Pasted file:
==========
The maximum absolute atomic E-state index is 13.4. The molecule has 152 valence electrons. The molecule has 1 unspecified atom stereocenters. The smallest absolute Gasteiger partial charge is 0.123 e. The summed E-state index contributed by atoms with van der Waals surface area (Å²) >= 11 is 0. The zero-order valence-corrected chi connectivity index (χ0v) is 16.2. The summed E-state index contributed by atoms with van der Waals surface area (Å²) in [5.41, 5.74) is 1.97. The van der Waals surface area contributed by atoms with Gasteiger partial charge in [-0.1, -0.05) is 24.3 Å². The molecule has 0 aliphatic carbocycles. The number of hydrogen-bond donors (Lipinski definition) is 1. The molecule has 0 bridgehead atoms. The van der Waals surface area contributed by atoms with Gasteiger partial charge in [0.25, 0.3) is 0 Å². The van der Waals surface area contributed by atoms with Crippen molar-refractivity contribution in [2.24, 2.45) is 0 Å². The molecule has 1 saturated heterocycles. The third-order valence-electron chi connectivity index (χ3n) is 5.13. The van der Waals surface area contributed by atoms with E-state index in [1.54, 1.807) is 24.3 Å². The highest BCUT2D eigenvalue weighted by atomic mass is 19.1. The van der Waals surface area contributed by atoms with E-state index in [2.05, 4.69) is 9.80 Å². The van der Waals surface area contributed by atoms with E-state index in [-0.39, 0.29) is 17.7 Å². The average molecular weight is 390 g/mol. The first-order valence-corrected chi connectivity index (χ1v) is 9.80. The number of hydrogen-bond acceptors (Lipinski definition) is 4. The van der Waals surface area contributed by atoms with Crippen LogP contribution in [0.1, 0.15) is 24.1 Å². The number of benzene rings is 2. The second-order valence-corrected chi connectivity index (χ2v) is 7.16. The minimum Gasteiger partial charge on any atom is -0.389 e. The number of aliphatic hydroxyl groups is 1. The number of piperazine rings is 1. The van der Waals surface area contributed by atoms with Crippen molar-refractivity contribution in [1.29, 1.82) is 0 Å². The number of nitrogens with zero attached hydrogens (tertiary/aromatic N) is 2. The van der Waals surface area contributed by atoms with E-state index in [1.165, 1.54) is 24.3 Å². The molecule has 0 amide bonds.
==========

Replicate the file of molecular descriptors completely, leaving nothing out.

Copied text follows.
The maximum absolute atomic E-state index is 13.4. The molecule has 152 valence electrons. The molecule has 1 unspecified atom stereocenters. The smallest absolute Gasteiger partial charge is 0.123 e. The summed E-state index contributed by atoms with van der Waals surface area (Å²) >= 11 is 0. The zero-order valence-corrected chi connectivity index (χ0v) is 16.2. The summed E-state index contributed by atoms with van der Waals surface area (Å²) in [5.41, 5.74) is 1.97. The van der Waals surface area contributed by atoms with Gasteiger partial charge in [-0.1, -0.05) is 24.3 Å². The molecule has 0 aliphatic carbocycles. The number of hydrogen-bond donors (Lipinski definition) is 1. The molecule has 0 bridgehead atoms. The van der Waals surface area contributed by atoms with Gasteiger partial charge in [0.25, 0.3) is 0 Å². The van der Waals surface area contributed by atoms with Crippen molar-refractivity contribution in [2.24, 2.45) is 0 Å². The molecule has 1 saturated heterocycles. The third-order valence-electron chi connectivity index (χ3n) is 5.13. The van der Waals surface area contributed by atoms with E-state index in [1.54, 1.807) is 24.3 Å². The highest BCUT2D eigenvalue weighted by atomic mass is 19.1. The van der Waals surface area contributed by atoms with E-state index in [2.05, 4.69) is 9.80 Å². The van der Waals surface area contributed by atoms with E-state index in [-0.39, 0.29) is 17.7 Å². The average molecular weight is 390 g/mol. The first-order valence-corrected chi connectivity index (χ1v) is 9.80. The number of hydrogen-bond acceptors (Lipinski definition) is 4. The van der Waals surface area contributed by atoms with Crippen LogP contribution in [0.1, 0.15) is 24.1 Å². The number of benzene rings is 2. The second-order valence-corrected chi connectivity index (χ2v) is 7.16. The minimum Gasteiger partial charge on any atom is -0.389 e. The number of aliphatic hydroxyl groups is 1. The number of piperazine rings is 1. The van der Waals surface area contributed by atoms with Crippen molar-refractivity contribution in [1.29, 1.82) is 0 Å². The number of nitrogens with zero attached hydrogens (tertiary/aromatic N) is 2. The van der Waals surface area contributed by atoms with E-state index in [1.165, 1.54) is 24.3 Å². The molecule has 0 amide bonds.